First Listen: Dick Diver ‘New Start Again’
News posted Friday, October 14 2011 at 01:00 PM.
Related: Dick Diver.
Some got excited when they heard the F. Scott Fitzgerald-sampling name. More got on board with 2009’s excellent EP Arks Up, and the run of thoroughly top-notch gigs that has followed it. Either way, Dick Diver’s brand of loosey-goosey indie pop has built up its share of admirers. Now their debut full length New Start Again is imminent, and it’s looking like a winner. As with Arks Up, New Start Again was recorded on a rural property with Mikey Young, the ‘Mutt’ Lange of Melbourne garage rock.
It feels a bit weird to pick out the highlights of an album as consistently excellent as this, but here goes:
‘Through The D’
A Rupert Edwards effort, ‘Through The D’ is a great, low-stakes opener. No theatrics, just a nice interwoven guitar riff and a call-and-response with Al McKay. Edwards is bummed out, he keeps seeing his ex, and suspects that he’s been replaced. McKay commiserates with him. Then, out of nowhere in particular, bassist Al Montfort tries to cheer him up with a Robert Forster impersonation. It certainly cheered me up.
‘New Start Again’
‘New Start Again’ is a sweet, summery duet between drummer Steph Hughes and bassist Al Montfort, threaded through with sweet lap-steel. It’s also one of the best songs ever written about the dole and fun runs, certainly one of the most positive.
Sung by Al McKay, ‘Seagulls’ hovers between poignant and ridiculous. It’s really just a series of images; seagulls shitting on bonnets, a banker’s beer gut, a surfboard with cracked resin. Arguably, this makes it more poignant still. There’s nothing poignant about the righteous ‘Cinnamon Girl’ riffage that closes the song out, though.
Yes, that Keno. A song about luck, and lack thereof, told through the prism of just about the shabbiest lottery known to man. In an album of lyrical one-upmanship, Edwards and McKay probably thought they’d share the title with ‘Ignoring each other like toothbrushes in a cup’, sung in surprisingly sweet harmony. However, Al Montfort knows that ‘Head Back’ is still to come.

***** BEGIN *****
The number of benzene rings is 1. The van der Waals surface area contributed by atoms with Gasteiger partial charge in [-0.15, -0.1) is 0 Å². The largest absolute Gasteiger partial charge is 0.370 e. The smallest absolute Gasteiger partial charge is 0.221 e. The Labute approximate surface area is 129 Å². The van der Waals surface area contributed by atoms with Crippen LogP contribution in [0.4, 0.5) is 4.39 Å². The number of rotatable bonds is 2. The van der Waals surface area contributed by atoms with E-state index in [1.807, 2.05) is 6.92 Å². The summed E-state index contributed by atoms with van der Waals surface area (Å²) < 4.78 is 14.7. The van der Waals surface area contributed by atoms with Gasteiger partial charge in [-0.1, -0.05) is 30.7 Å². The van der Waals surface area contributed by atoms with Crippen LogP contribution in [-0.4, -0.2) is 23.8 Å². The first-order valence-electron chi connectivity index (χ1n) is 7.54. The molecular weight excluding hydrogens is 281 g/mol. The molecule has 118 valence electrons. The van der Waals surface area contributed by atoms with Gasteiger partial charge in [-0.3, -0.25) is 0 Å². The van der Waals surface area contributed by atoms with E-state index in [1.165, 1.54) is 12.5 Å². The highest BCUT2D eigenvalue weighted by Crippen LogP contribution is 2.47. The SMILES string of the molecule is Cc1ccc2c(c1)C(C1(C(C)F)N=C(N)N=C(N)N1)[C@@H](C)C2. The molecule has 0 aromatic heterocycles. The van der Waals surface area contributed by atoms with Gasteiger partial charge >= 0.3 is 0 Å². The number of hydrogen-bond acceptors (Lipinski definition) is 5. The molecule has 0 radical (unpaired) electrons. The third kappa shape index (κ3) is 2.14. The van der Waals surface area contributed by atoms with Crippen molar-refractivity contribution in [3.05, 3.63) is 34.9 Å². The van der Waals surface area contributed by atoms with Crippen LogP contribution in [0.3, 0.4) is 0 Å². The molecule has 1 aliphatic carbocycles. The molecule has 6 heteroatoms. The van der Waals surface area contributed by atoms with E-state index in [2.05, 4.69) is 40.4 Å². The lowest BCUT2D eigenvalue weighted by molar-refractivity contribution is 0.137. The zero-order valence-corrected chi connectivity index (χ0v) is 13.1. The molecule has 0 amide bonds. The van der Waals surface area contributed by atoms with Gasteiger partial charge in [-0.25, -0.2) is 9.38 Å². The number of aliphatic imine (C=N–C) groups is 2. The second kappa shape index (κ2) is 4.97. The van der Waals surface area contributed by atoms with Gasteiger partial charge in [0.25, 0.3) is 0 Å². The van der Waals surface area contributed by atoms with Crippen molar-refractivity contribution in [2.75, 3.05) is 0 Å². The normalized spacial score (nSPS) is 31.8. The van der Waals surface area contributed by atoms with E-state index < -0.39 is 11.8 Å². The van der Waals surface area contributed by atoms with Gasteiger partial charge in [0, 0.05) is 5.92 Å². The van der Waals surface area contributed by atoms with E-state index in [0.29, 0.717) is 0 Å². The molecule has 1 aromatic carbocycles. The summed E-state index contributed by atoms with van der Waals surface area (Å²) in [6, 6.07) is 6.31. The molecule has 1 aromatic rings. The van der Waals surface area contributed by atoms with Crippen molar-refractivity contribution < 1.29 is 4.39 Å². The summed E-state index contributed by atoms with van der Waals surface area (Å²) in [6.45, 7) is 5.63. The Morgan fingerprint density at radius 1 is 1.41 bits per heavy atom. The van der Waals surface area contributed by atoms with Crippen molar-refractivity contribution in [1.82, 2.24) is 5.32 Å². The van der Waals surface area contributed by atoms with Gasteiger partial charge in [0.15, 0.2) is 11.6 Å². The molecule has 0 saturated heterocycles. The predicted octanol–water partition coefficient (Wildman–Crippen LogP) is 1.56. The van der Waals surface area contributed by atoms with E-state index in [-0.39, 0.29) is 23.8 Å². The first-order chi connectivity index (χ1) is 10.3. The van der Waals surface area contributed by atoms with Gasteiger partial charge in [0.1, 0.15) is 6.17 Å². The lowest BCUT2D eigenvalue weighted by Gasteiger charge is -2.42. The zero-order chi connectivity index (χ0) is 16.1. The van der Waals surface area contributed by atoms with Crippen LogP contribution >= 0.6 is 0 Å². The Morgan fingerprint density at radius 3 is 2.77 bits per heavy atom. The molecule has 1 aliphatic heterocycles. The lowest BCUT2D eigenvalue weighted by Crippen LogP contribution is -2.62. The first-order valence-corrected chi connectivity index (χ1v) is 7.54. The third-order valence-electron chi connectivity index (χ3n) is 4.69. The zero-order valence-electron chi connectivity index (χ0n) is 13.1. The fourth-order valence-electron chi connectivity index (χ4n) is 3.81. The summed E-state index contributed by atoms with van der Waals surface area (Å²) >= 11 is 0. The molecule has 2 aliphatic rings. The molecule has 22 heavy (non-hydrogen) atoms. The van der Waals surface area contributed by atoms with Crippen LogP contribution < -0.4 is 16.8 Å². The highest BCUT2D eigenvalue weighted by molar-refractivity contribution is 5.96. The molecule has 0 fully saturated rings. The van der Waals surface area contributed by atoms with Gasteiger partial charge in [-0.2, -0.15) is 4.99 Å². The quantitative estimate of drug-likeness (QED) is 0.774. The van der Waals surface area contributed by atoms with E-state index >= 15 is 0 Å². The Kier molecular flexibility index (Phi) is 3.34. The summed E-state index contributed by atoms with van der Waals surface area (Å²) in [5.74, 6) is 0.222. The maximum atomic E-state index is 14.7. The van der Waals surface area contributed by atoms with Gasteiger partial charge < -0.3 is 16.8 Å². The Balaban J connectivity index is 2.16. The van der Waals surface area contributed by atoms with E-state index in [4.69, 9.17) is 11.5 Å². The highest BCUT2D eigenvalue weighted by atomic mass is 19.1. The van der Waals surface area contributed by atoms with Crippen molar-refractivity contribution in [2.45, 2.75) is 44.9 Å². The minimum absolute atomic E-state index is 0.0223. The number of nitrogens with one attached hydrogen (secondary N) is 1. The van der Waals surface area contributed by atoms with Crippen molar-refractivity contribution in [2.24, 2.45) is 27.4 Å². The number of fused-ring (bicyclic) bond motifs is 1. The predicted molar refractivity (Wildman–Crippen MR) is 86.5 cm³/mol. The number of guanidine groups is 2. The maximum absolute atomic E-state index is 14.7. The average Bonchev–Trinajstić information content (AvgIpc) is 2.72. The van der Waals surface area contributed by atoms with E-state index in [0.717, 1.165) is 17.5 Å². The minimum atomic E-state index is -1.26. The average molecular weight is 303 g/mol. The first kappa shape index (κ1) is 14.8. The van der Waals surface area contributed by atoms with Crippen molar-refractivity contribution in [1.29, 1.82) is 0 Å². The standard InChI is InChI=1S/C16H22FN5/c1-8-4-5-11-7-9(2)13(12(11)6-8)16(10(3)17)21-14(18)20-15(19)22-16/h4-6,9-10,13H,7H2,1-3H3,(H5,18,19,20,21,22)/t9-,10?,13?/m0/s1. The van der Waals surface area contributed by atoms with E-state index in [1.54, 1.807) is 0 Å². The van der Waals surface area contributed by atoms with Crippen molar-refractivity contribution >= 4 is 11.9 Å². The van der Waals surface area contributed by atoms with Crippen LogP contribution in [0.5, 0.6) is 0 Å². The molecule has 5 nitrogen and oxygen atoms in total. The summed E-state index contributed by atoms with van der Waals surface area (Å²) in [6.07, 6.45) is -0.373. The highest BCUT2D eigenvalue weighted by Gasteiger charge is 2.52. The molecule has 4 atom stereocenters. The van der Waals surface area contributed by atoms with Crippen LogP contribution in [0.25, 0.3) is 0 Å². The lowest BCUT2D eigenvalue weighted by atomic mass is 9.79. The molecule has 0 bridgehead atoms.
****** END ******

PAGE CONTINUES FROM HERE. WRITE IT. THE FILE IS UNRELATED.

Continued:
‘Flying Tea-Towel Blues’
Almost a case study of the Dick Diver lyrical method; ‘Flying Tea-Towel Blues’ starts off mundane (tea towel on a hills hoist), then it gets surreal (milk, teeth, Africa), before getting to a general point (ageing, the deadening effects of routine) that makes sense of it all. The song reaches an incredible climax, with both McKay and Edwards getting their Tom Verlaine on. Guitars sound like so much fun.
Steph Hughes hurries for no-one. Fond of head-nodding mid-tempo grooves, her laid-back beat makes closer ‘Head Back’ one of the head nodding-est songs on the album. This song is all about Al Montfort, though. He reels off one hilarious, ludicrous line after another in his sleepy Chris Bailey sneer. He arranges a guitar duel in real time, sneaks in a bass solo of his own, and blurts out maybe the best lines ever; ‘you call up Kerri-Anne/you go to...GUMBUYA PARK!/you go to Wobby’s World!’ Incredible.
Listen to ‘New Start Again’:
Dick Diver will be launching ‘New Start Again’ with a free instore appearance at Polyester Records on Friday, October 21 at 6pm, followed by a tour. For full tour dates check here